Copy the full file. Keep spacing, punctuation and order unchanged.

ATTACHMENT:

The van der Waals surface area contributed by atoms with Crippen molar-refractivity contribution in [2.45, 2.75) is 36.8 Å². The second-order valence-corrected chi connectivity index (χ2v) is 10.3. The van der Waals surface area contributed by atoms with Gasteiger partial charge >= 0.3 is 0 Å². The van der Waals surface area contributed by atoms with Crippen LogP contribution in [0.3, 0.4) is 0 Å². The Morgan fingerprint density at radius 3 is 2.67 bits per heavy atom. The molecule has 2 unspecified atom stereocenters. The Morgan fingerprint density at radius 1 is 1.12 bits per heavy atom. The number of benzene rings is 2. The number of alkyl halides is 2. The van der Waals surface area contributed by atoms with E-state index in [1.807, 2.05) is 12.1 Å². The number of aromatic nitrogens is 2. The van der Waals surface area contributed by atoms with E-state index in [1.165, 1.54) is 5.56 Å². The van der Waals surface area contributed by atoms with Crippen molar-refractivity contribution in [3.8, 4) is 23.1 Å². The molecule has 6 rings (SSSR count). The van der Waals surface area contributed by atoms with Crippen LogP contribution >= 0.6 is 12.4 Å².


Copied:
The van der Waals surface area contributed by atoms with Crippen molar-refractivity contribution in [2.45, 2.75) is 36.8 Å². The second-order valence-corrected chi connectivity index (χ2v) is 10.3. The van der Waals surface area contributed by atoms with Gasteiger partial charge >= 0.3 is 0 Å². The van der Waals surface area contributed by atoms with Crippen LogP contribution in [0.3, 0.4) is 0 Å². The Morgan fingerprint density at radius 3 is 2.67 bits per heavy atom. The molecule has 2 unspecified atom stereocenters. The Morgan fingerprint density at radius 1 is 1.12 bits per heavy atom. The number of benzene rings is 2. The number of alkyl halides is 2. The van der Waals surface area contributed by atoms with E-state index in [1.807, 2.05) is 12.1 Å². The number of aromatic nitrogens is 2. The van der Waals surface area contributed by atoms with E-state index in [1.165, 1.54) is 5.56 Å². The van der Waals surface area contributed by atoms with Crippen molar-refractivity contribution in [3.8, 4) is 23.1 Å². The molecule has 6 rings (SSSR count). The van der Waals surface area contributed by atoms with Crippen LogP contribution >= 0.6 is 12.4 Å².